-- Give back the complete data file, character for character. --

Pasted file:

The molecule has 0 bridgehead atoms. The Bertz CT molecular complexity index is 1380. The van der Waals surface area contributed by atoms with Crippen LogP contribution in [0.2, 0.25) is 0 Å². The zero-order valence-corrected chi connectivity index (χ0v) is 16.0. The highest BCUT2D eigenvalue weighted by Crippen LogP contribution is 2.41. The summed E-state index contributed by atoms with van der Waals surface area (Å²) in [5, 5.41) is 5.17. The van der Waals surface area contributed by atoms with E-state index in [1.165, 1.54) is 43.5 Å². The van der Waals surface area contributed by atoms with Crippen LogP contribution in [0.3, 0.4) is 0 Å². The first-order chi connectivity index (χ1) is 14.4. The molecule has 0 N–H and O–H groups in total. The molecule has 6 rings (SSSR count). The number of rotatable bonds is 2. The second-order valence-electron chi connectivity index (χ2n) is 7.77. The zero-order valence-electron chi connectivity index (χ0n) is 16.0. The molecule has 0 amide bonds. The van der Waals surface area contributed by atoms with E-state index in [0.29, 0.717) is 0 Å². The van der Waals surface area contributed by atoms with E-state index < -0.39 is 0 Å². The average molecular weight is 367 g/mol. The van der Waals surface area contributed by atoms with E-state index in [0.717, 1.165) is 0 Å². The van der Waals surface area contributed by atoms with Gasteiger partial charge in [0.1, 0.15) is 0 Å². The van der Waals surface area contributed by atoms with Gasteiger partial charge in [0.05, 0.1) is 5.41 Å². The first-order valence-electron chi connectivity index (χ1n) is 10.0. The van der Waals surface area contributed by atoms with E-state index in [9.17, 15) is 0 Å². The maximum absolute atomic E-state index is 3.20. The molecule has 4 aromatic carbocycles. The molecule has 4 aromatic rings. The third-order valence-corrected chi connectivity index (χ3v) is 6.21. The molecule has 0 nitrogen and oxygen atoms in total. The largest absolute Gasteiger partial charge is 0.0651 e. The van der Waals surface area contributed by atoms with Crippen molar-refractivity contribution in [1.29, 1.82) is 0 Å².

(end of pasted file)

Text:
The molecule has 0 bridgehead atoms. The Bertz CT molecular complexity index is 1380. The van der Waals surface area contributed by atoms with Crippen LogP contribution in [0.2, 0.25) is 0 Å². The zero-order valence-corrected chi connectivity index (χ0v) is 16.0. The highest BCUT2D eigenvalue weighted by Crippen LogP contribution is 2.41. The summed E-state index contributed by atoms with van der Waals surface area (Å²) in [5, 5.41) is 5.17. The van der Waals surface area contributed by atoms with E-state index in [1.165, 1.54) is 43.5 Å². The van der Waals surface area contributed by atoms with Crippen LogP contribution in [0.3, 0.4) is 0 Å². The first-order chi connectivity index (χ1) is 14.4. The molecule has 0 N–H and O–H groups in total. The molecule has 6 rings (SSSR count). The number of rotatable bonds is 2. The second-order valence-electron chi connectivity index (χ2n) is 7.77. The zero-order valence-electron chi connectivity index (χ0n) is 16.0. The molecule has 0 amide bonds. The van der Waals surface area contributed by atoms with E-state index in [0.29, 0.717) is 0 Å². The van der Waals surface area contributed by atoms with E-state index < -0.39 is 0 Å². The average molecular weight is 367 g/mol. The van der Waals surface area contributed by atoms with E-state index in [0.717, 1.165) is 0 Å². The van der Waals surface area contributed by atoms with Gasteiger partial charge in [0.1, 0.15) is 0 Å². The van der Waals surface area contributed by atoms with Gasteiger partial charge in [0.05, 0.1) is 5.41 Å². The first-order valence-electron chi connectivity index (χ1n) is 10.0. The van der Waals surface area contributed by atoms with E-state index in [9.17, 15) is 0 Å². The maximum absolute atomic E-state index is 3.20. The molecule has 4 aromatic carbocycles. The molecule has 4 aromatic rings. The third-order valence-corrected chi connectivity index (χ3v) is 6.21. The molecule has 0 nitrogen and oxygen atoms in total. The largest absolute Gasteiger partial charge is 0.0651 e. The van der Waals surface area contributed by atoms with Crippen molar-refractivity contribution in [1.29, 1.82) is 0 Å².